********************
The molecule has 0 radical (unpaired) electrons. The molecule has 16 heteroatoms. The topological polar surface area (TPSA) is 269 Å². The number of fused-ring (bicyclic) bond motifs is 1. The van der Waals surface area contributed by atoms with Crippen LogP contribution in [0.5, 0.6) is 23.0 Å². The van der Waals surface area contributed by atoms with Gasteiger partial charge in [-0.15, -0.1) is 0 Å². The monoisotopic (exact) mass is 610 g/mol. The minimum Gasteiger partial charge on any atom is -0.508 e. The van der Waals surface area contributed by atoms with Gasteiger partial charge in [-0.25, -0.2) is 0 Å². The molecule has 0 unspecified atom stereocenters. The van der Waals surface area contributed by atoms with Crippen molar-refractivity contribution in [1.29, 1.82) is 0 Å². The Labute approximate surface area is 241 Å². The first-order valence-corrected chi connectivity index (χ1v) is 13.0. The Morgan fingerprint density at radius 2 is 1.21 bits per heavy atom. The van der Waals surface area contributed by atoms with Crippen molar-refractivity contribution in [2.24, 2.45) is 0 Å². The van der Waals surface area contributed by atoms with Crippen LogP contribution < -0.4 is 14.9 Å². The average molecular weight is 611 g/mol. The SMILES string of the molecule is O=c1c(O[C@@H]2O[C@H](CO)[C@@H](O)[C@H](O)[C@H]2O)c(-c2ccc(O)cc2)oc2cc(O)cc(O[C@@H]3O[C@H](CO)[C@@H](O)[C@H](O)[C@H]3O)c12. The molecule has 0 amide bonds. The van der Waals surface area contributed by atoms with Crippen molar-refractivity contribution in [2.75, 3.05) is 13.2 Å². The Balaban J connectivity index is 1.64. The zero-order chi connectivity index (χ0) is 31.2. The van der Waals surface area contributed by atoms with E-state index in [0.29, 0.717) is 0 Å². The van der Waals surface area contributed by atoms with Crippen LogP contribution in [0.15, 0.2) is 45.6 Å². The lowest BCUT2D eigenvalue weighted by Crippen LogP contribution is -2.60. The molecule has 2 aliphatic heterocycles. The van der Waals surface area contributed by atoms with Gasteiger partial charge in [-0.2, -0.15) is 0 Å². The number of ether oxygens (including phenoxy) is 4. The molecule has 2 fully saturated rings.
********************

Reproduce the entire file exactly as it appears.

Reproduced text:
The molecule has 0 radical (unpaired) electrons. The molecule has 16 heteroatoms. The topological polar surface area (TPSA) is 269 Å². The number of fused-ring (bicyclic) bond motifs is 1. The van der Waals surface area contributed by atoms with Crippen LogP contribution in [0.5, 0.6) is 23.0 Å². The van der Waals surface area contributed by atoms with Gasteiger partial charge in [-0.15, -0.1) is 0 Å². The monoisotopic (exact) mass is 610 g/mol. The minimum Gasteiger partial charge on any atom is -0.508 e. The van der Waals surface area contributed by atoms with Gasteiger partial charge in [-0.25, -0.2) is 0 Å². The molecule has 0 unspecified atom stereocenters. The van der Waals surface area contributed by atoms with Crippen molar-refractivity contribution in [1.29, 1.82) is 0 Å². The Labute approximate surface area is 241 Å². The first-order valence-corrected chi connectivity index (χ1v) is 13.0. The Morgan fingerprint density at radius 2 is 1.21 bits per heavy atom. The van der Waals surface area contributed by atoms with Crippen molar-refractivity contribution in [2.24, 2.45) is 0 Å². The van der Waals surface area contributed by atoms with Crippen LogP contribution < -0.4 is 14.9 Å². The average molecular weight is 611 g/mol. The SMILES string of the molecule is O=c1c(O[C@@H]2O[C@H](CO)[C@@H](O)[C@H](O)[C@H]2O)c(-c2ccc(O)cc2)oc2cc(O)cc(O[C@@H]3O[C@H](CO)[C@@H](O)[C@H](O)[C@H]3O)c12. The molecule has 0 amide bonds. The van der Waals surface area contributed by atoms with Crippen molar-refractivity contribution in [2.75, 3.05) is 13.2 Å². The Balaban J connectivity index is 1.64. The zero-order chi connectivity index (χ0) is 31.2. The van der Waals surface area contributed by atoms with E-state index in [0.29, 0.717) is 0 Å². The van der Waals surface area contributed by atoms with Crippen LogP contribution in [0.15, 0.2) is 45.6 Å². The lowest BCUT2D eigenvalue weighted by Crippen LogP contribution is -2.60. The molecule has 2 aliphatic heterocycles. The van der Waals surface area contributed by atoms with Gasteiger partial charge in [-0.2, -0.15) is 0 Å². The number of ether oxygens (including phenoxy) is 4. The molecule has 2 fully saturated rings.